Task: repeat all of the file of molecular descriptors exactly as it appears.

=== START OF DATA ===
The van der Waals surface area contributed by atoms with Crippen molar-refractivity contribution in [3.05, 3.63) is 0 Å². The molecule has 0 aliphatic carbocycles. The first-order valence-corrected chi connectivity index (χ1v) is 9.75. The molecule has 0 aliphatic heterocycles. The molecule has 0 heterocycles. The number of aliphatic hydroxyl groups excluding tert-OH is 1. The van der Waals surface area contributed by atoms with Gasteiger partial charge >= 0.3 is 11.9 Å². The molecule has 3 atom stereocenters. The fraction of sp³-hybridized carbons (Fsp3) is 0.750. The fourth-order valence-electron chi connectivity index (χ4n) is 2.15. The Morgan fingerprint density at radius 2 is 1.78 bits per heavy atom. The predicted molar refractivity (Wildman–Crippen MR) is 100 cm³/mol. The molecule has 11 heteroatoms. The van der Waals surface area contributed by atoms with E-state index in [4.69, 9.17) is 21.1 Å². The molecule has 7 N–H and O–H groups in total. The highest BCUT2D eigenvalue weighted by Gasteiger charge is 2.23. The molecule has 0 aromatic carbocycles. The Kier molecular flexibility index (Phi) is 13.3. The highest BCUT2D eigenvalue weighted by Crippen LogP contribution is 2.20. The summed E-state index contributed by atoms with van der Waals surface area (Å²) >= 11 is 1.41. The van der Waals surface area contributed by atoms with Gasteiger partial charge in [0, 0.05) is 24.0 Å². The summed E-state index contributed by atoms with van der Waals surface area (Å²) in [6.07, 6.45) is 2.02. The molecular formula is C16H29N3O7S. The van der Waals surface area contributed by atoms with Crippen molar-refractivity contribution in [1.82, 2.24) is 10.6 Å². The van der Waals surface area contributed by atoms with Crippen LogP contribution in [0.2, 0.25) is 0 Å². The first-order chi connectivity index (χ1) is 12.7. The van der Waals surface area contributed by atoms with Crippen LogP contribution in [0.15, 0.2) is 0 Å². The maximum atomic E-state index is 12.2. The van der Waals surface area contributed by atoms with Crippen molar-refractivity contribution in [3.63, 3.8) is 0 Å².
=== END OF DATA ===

The van der Waals surface area contributed by atoms with Crippen molar-refractivity contribution in [3.05, 3.63) is 0 Å². The molecule has 0 aliphatic carbocycles. The first-order valence-corrected chi connectivity index (χ1v) is 9.75. The molecule has 0 aliphatic heterocycles. The molecule has 0 heterocycles. The number of aliphatic hydroxyl groups excluding tert-OH is 1. The van der Waals surface area contributed by atoms with Gasteiger partial charge >= 0.3 is 11.9 Å². The molecule has 3 atom stereocenters. The fraction of sp³-hybridized carbons (Fsp3) is 0.750. The fourth-order valence-electron chi connectivity index (χ4n) is 2.15. The Morgan fingerprint density at radius 2 is 1.78 bits per heavy atom. The predicted molar refractivity (Wildman–Crippen MR) is 100 cm³/mol. The molecule has 11 heteroatoms. The van der Waals surface area contributed by atoms with E-state index in [4.69, 9.17) is 21.1 Å². The molecule has 7 N–H and O–H groups in total. The highest BCUT2D eigenvalue weighted by Gasteiger charge is 2.23. The molecule has 0 aromatic carbocycles. The Kier molecular flexibility index (Phi) is 13.3. The highest BCUT2D eigenvalue weighted by Crippen LogP contribution is 2.20. The summed E-state index contributed by atoms with van der Waals surface area (Å²) >= 11 is 1.41. The van der Waals surface area contributed by atoms with Gasteiger partial charge in [0, 0.05) is 24.0 Å². The summed E-state index contributed by atoms with van der Waals surface area (Å²) in [6.07, 6.45) is 2.02. The molecular formula is C16H29N3O7S. The van der Waals surface area contributed by atoms with Crippen molar-refractivity contribution in [1.82, 2.24) is 10.6 Å². The van der Waals surface area contributed by atoms with Crippen LogP contribution in [0.2, 0.25) is 0 Å². The first-order chi connectivity index (χ1) is 12.7. The van der Waals surface area contributed by atoms with Crippen LogP contribution in [0.15, 0.2) is 0 Å². The maximum atomic E-state index is 12.2. The van der Waals surface area contributed by atoms with Crippen molar-refractivity contribution in [3.63, 3.8) is 0 Å².